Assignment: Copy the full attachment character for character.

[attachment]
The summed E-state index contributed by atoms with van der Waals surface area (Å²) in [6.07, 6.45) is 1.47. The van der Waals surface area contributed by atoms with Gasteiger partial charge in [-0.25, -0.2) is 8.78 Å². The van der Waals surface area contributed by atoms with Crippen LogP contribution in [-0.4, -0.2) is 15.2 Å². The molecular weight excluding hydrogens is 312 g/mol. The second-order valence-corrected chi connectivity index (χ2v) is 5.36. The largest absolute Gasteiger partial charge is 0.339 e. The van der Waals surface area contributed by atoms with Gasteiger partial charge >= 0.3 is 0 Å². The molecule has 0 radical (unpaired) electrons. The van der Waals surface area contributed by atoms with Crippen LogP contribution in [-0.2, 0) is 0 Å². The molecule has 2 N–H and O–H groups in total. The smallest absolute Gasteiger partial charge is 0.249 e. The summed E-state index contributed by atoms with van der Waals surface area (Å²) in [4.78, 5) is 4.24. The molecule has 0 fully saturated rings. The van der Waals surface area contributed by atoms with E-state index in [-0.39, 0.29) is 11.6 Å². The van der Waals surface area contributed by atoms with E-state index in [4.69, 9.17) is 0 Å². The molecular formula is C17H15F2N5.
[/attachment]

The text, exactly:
The summed E-state index contributed by atoms with van der Waals surface area (Å²) in [6.07, 6.45) is 1.47. The van der Waals surface area contributed by atoms with Gasteiger partial charge in [-0.25, -0.2) is 8.78 Å². The van der Waals surface area contributed by atoms with Crippen LogP contribution in [-0.4, -0.2) is 15.2 Å². The molecular weight excluding hydrogens is 312 g/mol. The second-order valence-corrected chi connectivity index (χ2v) is 5.36. The largest absolute Gasteiger partial charge is 0.339 e. The van der Waals surface area contributed by atoms with Gasteiger partial charge >= 0.3 is 0 Å². The molecule has 0 radical (unpaired) electrons. The van der Waals surface area contributed by atoms with Crippen LogP contribution in [-0.2, 0) is 0 Å². The molecule has 2 N–H and O–H groups in total. The smallest absolute Gasteiger partial charge is 0.249 e. The summed E-state index contributed by atoms with van der Waals surface area (Å²) in [4.78, 5) is 4.24. The molecule has 0 fully saturated rings. The van der Waals surface area contributed by atoms with E-state index in [-0.39, 0.29) is 11.6 Å². The van der Waals surface area contributed by atoms with E-state index in [4.69, 9.17) is 0 Å². The molecular formula is C17H15F2N5.